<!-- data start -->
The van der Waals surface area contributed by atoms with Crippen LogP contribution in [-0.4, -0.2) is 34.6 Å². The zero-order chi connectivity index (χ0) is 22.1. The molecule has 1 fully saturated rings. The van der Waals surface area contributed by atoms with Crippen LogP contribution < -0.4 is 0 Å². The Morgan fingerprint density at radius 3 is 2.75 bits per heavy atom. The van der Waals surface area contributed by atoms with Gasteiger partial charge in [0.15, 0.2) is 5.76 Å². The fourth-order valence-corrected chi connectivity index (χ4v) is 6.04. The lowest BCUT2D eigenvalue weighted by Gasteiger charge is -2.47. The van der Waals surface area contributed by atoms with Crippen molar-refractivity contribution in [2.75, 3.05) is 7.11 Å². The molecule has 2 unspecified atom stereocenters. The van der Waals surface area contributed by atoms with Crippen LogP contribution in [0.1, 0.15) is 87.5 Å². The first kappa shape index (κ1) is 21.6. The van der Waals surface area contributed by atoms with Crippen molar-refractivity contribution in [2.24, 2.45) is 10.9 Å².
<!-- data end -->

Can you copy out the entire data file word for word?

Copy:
The van der Waals surface area contributed by atoms with Crippen LogP contribution in [-0.4, -0.2) is 34.6 Å². The zero-order chi connectivity index (χ0) is 22.1. The molecule has 1 fully saturated rings. The van der Waals surface area contributed by atoms with Crippen LogP contribution < -0.4 is 0 Å². The Morgan fingerprint density at radius 3 is 2.75 bits per heavy atom. The van der Waals surface area contributed by atoms with Gasteiger partial charge in [0.15, 0.2) is 5.76 Å². The fourth-order valence-corrected chi connectivity index (χ4v) is 6.04. The lowest BCUT2D eigenvalue weighted by Gasteiger charge is -2.47. The van der Waals surface area contributed by atoms with Crippen molar-refractivity contribution in [2.75, 3.05) is 7.11 Å². The molecule has 2 unspecified atom stereocenters. The van der Waals surface area contributed by atoms with Crippen LogP contribution in [0.1, 0.15) is 87.5 Å². The first kappa shape index (κ1) is 21.6. The van der Waals surface area contributed by atoms with Crippen molar-refractivity contribution in [2.24, 2.45) is 10.9 Å².